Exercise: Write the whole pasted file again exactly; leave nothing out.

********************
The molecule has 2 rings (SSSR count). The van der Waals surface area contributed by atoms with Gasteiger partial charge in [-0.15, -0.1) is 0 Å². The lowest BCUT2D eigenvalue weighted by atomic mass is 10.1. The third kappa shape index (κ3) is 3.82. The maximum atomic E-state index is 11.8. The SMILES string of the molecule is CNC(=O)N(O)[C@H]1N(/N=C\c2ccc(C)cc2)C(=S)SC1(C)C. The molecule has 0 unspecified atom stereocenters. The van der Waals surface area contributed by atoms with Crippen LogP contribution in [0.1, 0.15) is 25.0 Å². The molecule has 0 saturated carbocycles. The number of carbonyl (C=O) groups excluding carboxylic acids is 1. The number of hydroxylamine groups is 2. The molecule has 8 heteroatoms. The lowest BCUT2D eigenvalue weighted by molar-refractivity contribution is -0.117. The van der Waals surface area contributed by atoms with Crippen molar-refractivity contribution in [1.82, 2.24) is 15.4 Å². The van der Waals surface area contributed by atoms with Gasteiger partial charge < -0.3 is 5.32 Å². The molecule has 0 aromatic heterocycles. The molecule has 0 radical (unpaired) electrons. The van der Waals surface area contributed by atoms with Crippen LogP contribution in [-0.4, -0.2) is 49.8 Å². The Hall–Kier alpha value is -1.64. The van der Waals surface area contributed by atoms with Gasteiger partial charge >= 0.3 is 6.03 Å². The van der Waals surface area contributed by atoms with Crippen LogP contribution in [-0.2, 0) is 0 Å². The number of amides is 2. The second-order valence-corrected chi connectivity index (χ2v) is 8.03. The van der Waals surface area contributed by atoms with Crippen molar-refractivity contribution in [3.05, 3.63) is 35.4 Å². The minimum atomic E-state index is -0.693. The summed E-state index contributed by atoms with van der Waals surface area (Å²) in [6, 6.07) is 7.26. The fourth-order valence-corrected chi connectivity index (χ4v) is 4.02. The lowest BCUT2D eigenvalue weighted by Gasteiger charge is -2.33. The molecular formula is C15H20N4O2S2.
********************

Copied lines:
The molecule has 2 rings (SSSR count). The van der Waals surface area contributed by atoms with Gasteiger partial charge in [-0.15, -0.1) is 0 Å². The lowest BCUT2D eigenvalue weighted by atomic mass is 10.1. The third kappa shape index (κ3) is 3.82. The maximum atomic E-state index is 11.8. The SMILES string of the molecule is CNC(=O)N(O)[C@H]1N(/N=C\c2ccc(C)cc2)C(=S)SC1(C)C. The molecule has 0 unspecified atom stereocenters. The van der Waals surface area contributed by atoms with Crippen LogP contribution in [0.1, 0.15) is 25.0 Å². The molecule has 0 saturated carbocycles. The number of carbonyl (C=O) groups excluding carboxylic acids is 1. The number of hydroxylamine groups is 2. The molecule has 8 heteroatoms. The lowest BCUT2D eigenvalue weighted by molar-refractivity contribution is -0.117. The van der Waals surface area contributed by atoms with Crippen molar-refractivity contribution in [1.82, 2.24) is 15.4 Å². The van der Waals surface area contributed by atoms with Gasteiger partial charge < -0.3 is 5.32 Å². The molecule has 0 aromatic heterocycles. The molecule has 0 radical (unpaired) electrons. The van der Waals surface area contributed by atoms with Crippen LogP contribution in [-0.4, -0.2) is 49.8 Å². The Hall–Kier alpha value is -1.64. The van der Waals surface area contributed by atoms with Gasteiger partial charge >= 0.3 is 6.03 Å². The van der Waals surface area contributed by atoms with Crippen LogP contribution in [-0.2, 0) is 0 Å². The number of amides is 2. The second-order valence-corrected chi connectivity index (χ2v) is 8.03. The van der Waals surface area contributed by atoms with Crippen molar-refractivity contribution in [3.05, 3.63) is 35.4 Å². The minimum atomic E-state index is -0.693. The summed E-state index contributed by atoms with van der Waals surface area (Å²) in [6, 6.07) is 7.26. The fourth-order valence-corrected chi connectivity index (χ4v) is 4.02. The lowest BCUT2D eigenvalue weighted by Gasteiger charge is -2.33. The molecular formula is C15H20N4O2S2.